Branagh returns to stage for first time in 10 years

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The Independent Culture

Kenneth Branagh will begin his first regular stage performances for 10 years when he appears in Shakespeare's Richard III at the Crucible theatre in Sheffield tonight.

Last seen performing Hamlet for the Royal Shakespeare Company, Branagh's return to the boards has provoked the biggest run on tickets in the Crucible's 30-year history.

Although Richard III has been extended for an extra four days, the only hope for many theatre-goers desperate to see Branagh perform on stage will be the small number of tickets released each day.

Many who have followed Branagh's film career, which has embraced movies under his own direction as well as that of Woody Allen among others, will never have seen Branagh as a theatrical performer.

Yet the Belfast-born actor was hailed as the British stage's most promising star in decades after he performed a masterful Henry V for the Royal Shakespeare Company when he was only 23.

Branagh has been lured back to the stage by Michael Grandage, the associate director at the Crucible, who was recently named the new artistic director of the Donmar Warehouse in London.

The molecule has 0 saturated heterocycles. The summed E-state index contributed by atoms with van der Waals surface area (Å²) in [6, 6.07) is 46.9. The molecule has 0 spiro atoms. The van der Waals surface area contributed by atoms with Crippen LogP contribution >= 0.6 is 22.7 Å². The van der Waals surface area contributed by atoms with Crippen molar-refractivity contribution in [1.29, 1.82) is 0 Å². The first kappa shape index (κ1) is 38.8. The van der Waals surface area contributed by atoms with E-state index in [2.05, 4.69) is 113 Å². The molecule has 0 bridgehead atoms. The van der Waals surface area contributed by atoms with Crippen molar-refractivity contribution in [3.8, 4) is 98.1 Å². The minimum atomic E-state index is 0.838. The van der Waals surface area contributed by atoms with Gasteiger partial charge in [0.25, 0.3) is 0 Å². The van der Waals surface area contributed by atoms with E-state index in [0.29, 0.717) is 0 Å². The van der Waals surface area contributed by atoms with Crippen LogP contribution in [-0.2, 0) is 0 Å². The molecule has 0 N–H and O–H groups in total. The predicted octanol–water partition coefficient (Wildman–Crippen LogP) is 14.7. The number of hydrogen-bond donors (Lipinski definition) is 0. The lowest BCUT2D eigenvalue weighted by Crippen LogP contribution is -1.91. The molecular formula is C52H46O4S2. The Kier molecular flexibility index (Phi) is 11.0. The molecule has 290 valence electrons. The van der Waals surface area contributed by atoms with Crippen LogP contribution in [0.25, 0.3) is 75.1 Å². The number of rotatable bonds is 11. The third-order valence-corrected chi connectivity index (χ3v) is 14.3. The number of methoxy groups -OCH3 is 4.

Mr Grandage said he believed theatrically trained British actors such as Branagh felt an irresistible pull to theatre. "For proper actors, it's like migrating birds – eventually they have to come back to the stage," he said.

"With an American movie star, the first question you'd ask is, 'Can they act? Can they do eight shows a week and do they know how to create a stage appearance?' The exciting thing about British actors like Ralph Fiennes and Kenneth Branagh is they all started as serious stage actors. They are formidable on stage."

Branagh is by no means the first star to grace the Crucible. Joseph Fiennes, Ralph's brother, agreed to perform there in Marlowe's Edward II last year.

The benefits of having celebrities perform at the venue were enormous, Mr Grandage said. Every new member of the audience on the database was a potential purchaser of tickets for whatever came next, even if it was a more obscure production without a recognised star.